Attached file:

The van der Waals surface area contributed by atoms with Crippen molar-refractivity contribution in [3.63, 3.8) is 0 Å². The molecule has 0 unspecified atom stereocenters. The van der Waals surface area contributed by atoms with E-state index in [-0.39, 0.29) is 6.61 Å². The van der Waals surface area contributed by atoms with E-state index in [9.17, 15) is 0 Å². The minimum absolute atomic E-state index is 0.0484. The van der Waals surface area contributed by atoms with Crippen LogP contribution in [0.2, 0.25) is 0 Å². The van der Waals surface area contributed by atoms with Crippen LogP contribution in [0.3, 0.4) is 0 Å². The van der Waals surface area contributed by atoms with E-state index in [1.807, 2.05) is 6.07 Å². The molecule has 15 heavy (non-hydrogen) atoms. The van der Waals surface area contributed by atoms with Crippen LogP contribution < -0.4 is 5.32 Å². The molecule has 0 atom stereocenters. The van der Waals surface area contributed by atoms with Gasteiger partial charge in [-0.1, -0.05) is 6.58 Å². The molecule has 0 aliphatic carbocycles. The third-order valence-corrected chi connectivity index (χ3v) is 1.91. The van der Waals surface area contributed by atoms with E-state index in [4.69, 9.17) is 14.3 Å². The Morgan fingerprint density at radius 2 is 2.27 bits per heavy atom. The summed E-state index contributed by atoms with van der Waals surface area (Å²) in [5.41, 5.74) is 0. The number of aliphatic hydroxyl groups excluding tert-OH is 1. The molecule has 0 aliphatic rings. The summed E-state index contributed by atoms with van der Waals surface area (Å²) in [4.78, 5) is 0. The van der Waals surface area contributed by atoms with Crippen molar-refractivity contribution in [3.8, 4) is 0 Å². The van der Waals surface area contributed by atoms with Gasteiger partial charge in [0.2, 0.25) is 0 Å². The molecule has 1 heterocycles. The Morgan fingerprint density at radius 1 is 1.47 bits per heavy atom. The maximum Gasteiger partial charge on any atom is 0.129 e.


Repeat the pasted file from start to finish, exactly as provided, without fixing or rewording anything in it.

The van der Waals surface area contributed by atoms with Crippen molar-refractivity contribution in [3.63, 3.8) is 0 Å². The molecule has 0 unspecified atom stereocenters. The van der Waals surface area contributed by atoms with E-state index in [-0.39, 0.29) is 6.61 Å². The van der Waals surface area contributed by atoms with E-state index in [9.17, 15) is 0 Å². The minimum absolute atomic E-state index is 0.0484. The van der Waals surface area contributed by atoms with Crippen LogP contribution in [0.2, 0.25) is 0 Å². The van der Waals surface area contributed by atoms with Crippen LogP contribution in [0.3, 0.4) is 0 Å². The van der Waals surface area contributed by atoms with E-state index in [1.807, 2.05) is 6.07 Å². The molecule has 15 heavy (non-hydrogen) atoms. The van der Waals surface area contributed by atoms with Crippen LogP contribution < -0.4 is 5.32 Å². The molecule has 0 atom stereocenters. The van der Waals surface area contributed by atoms with Gasteiger partial charge in [-0.1, -0.05) is 6.58 Å². The molecule has 0 aliphatic carbocycles. The third-order valence-corrected chi connectivity index (χ3v) is 1.91. The van der Waals surface area contributed by atoms with E-state index in [4.69, 9.17) is 14.3 Å². The Morgan fingerprint density at radius 2 is 2.27 bits per heavy atom. The summed E-state index contributed by atoms with van der Waals surface area (Å²) in [5.41, 5.74) is 0. The number of aliphatic hydroxyl groups excluding tert-OH is 1. The molecule has 0 aliphatic rings. The summed E-state index contributed by atoms with van der Waals surface area (Å²) in [4.78, 5) is 0. The van der Waals surface area contributed by atoms with Crippen molar-refractivity contribution in [3.8, 4) is 0 Å². The van der Waals surface area contributed by atoms with Gasteiger partial charge in [0.2, 0.25) is 0 Å². The molecule has 1 heterocycles. The Morgan fingerprint density at radius 1 is 1.47 bits per heavy atom. The maximum Gasteiger partial charge on any atom is 0.129 e.